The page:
Eggshell Seedlings

FULL DISCLOSURE: I am not a gardener. This is my husband’s project. He has a MAJOR green thumb, but he doesn’t have a blog, so I’m sharing his fun project with y’all today!

 

Starting Seedlings

It’s smart to start seedlings indoors between 4 and 6 weeks before you plan to transfer outdoors. This depends on the plan, so make sure you research the duration of sprouting! Where we live, the golden-rule is to not plant anything outside until Victoria Day weekend (for my friends south of the border, that’s the weekend before Memorial Day). Even if it feels nice enough, Mother Nature will bite you with a random night of frost if you attempt to plant too early!

Eggshell Seedlings

It is common to start seedlings in peat-pots or the classic plastic-cells. We’re not fans of the plastic-cells, for obvious reasons, but the peat-pots which are a great option, come with a price tag and do require energy inputs into making them. So instead, we chose egg-shells because they are free; they are incredibly environmentally friendly (especially because they were used twice!); they provide nutrients into the soil; and they are really easy to transfer. 

Process

1. Collecting Eggshells

We started collecting eggshells in March, being careful to try and crack the egg so that 2/3s of it remained in tact. This allowed for a fairly large little pot to fill with soil! Within a few weeks we had multiple dozens ready to go.

2. Preparing Eggshells and Soil

Once we had gathered enough shells, and the timing was right, the hubby rinsed all of the egg shells, poked a hole in the bottom (to allow excess water to drain and prevent drowning) and filled them with potting soil (ideally organic) making sure not to leave any air pockets. He moistened the soil every day for a few days, before planting, to bring it back to life (his words). Which means, to give any dormant microbes the change to wake up! Microbes are important for everything! Not just gut health!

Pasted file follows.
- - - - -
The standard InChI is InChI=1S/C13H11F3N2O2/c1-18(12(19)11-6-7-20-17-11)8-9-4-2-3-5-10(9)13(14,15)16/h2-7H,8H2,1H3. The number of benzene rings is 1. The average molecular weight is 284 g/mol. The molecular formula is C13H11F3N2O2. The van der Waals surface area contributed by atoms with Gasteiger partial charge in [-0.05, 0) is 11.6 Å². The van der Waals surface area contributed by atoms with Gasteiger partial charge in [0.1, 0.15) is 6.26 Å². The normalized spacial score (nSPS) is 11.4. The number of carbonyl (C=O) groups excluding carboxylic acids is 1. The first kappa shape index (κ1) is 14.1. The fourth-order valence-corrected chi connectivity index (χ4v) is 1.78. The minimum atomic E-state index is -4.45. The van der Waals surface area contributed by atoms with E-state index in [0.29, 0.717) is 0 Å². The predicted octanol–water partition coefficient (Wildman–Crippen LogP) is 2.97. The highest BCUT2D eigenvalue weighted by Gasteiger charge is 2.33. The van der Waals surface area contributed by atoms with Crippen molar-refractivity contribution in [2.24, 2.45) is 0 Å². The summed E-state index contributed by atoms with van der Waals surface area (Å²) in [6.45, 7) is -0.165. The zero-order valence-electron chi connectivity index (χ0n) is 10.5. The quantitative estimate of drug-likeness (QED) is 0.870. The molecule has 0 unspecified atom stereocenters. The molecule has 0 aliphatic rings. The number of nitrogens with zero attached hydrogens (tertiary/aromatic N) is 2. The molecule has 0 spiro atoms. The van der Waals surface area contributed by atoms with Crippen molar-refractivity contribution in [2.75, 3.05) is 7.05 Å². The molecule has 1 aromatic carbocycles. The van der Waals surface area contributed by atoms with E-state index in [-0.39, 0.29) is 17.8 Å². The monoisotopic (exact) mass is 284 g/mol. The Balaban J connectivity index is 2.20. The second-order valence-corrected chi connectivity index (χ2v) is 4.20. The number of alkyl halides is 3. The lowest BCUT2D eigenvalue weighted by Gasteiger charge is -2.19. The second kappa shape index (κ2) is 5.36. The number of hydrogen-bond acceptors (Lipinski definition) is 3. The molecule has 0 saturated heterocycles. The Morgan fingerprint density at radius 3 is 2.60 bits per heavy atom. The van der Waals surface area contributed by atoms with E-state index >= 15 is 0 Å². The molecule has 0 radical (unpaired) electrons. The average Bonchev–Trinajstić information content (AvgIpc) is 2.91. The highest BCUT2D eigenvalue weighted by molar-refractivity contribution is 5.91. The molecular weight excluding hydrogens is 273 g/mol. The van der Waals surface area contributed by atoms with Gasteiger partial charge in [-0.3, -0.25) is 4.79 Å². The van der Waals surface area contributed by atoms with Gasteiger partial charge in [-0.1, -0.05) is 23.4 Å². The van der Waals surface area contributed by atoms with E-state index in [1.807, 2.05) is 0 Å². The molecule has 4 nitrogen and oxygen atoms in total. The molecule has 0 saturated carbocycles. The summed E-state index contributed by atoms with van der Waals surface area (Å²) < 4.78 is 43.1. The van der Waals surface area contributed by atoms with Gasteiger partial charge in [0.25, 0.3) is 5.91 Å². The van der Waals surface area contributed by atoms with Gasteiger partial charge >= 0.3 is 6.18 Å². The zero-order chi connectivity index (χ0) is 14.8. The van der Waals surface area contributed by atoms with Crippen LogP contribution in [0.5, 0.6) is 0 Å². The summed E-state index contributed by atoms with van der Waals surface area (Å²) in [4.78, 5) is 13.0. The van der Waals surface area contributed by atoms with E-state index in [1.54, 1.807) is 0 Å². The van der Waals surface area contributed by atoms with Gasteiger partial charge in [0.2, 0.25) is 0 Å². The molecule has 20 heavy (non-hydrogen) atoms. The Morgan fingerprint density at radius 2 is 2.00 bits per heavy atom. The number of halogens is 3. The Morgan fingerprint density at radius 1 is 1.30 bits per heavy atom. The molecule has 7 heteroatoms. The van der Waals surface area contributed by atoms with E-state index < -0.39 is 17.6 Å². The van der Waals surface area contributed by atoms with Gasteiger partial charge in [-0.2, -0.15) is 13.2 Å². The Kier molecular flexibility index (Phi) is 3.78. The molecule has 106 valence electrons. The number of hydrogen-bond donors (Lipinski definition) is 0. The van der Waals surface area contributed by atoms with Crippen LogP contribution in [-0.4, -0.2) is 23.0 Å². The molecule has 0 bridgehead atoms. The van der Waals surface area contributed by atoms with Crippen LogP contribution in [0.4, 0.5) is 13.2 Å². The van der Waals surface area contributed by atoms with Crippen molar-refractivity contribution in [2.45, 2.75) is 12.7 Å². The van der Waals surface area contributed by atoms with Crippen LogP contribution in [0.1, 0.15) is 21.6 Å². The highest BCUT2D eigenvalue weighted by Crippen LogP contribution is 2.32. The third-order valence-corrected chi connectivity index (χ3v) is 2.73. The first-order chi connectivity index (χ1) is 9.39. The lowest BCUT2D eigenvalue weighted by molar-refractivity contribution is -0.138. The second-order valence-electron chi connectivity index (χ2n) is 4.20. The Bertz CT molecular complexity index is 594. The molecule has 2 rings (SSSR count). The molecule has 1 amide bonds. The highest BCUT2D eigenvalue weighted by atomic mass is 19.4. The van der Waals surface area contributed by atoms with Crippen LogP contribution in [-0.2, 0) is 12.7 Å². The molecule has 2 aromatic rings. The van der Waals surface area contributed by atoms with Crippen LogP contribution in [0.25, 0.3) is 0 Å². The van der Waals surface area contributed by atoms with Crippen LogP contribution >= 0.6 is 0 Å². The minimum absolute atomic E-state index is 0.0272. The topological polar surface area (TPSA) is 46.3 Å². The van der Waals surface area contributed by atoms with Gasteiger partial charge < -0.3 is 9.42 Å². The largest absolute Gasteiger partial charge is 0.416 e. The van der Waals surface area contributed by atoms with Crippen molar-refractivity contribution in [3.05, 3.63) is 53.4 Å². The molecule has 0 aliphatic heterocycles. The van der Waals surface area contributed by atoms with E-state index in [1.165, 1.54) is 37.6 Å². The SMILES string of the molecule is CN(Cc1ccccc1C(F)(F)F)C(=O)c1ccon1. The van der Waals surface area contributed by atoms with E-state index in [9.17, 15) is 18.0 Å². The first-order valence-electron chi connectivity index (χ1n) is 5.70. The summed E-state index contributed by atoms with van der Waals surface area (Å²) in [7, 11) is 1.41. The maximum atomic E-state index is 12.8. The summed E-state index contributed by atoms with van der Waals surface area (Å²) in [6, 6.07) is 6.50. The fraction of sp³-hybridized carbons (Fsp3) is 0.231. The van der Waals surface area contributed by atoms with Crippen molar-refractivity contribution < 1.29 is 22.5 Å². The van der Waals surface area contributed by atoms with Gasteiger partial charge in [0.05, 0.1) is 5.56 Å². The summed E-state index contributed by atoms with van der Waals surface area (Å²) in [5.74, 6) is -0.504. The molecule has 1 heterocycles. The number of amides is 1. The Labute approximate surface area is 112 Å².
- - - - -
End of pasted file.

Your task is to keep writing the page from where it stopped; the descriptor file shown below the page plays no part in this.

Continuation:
3. Planting Seeds

Next, he planted the seeds at depth instructed by packages. He watered every day with a misting spray bottle, so as not to over or underwater, or displace the seeds. It takes a bit more time, but it is more effective.

 

4. Transferring Seedlings

Once the seedlings are mature enough, and when the weather is nice, he will transplant them into our raised garden beds. 

Using a garden trowel or your hands, dig a hole large enough for the egg. As you place the egg into the hole, gently squeeze the egg to crush the shell. This makes space for the roots to escape! Gently cover with soil and pat down around the plant, being sure not to break the seedling. Make sure not to allow any air pockets in around the egg (which can result in fungal growth). You can avoid air pockets by firmly pressing down on the soil around the seedling.

(photo coming soon!)

NOTE: If a seedling outgrows the egg, because you planted them too early, or the weather isn’t cooperating, you may have to transfer them into a larger pot in the meantime. While it’s an extra step, the nutrients still go into that soil so make sure to dump the soil from the new pot into the garden when you eventually replant outdoors!

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